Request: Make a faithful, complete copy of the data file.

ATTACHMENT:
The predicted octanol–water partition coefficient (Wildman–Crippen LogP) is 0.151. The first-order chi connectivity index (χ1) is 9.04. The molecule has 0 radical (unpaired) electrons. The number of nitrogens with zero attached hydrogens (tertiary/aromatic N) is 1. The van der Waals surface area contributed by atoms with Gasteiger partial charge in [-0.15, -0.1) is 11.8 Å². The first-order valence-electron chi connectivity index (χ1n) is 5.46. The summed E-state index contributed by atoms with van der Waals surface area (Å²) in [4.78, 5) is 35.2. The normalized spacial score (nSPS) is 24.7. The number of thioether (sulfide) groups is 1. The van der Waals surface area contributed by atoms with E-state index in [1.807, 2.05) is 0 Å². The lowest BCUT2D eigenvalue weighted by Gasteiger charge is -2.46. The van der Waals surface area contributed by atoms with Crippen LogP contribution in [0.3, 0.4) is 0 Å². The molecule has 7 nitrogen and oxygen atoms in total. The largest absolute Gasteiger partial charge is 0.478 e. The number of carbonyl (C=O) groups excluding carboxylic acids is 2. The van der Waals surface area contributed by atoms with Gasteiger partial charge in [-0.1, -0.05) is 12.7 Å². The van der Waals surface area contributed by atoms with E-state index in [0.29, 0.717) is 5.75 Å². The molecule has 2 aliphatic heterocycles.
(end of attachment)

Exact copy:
The predicted octanol–water partition coefficient (Wildman–Crippen LogP) is 0.151. The first-order chi connectivity index (χ1) is 9.04. The molecule has 0 radical (unpaired) electrons. The number of nitrogens with zero attached hydrogens (tertiary/aromatic N) is 1. The van der Waals surface area contributed by atoms with Gasteiger partial charge in [-0.15, -0.1) is 11.8 Å². The first-order valence-electron chi connectivity index (χ1n) is 5.46. The summed E-state index contributed by atoms with van der Waals surface area (Å²) in [4.78, 5) is 35.2. The normalized spacial score (nSPS) is 24.7. The number of thioether (sulfide) groups is 1. The van der Waals surface area contributed by atoms with E-state index in [1.807, 2.05) is 0 Å². The lowest BCUT2D eigenvalue weighted by Gasteiger charge is -2.46. The van der Waals surface area contributed by atoms with Crippen LogP contribution in [0.3, 0.4) is 0 Å². The molecule has 7 nitrogen and oxygen atoms in total. The largest absolute Gasteiger partial charge is 0.478 e. The number of carbonyl (C=O) groups excluding carboxylic acids is 2. The van der Waals surface area contributed by atoms with Gasteiger partial charge in [-0.1, -0.05) is 12.7 Å². The van der Waals surface area contributed by atoms with E-state index in [0.29, 0.717) is 5.75 Å². The molecule has 2 aliphatic heterocycles.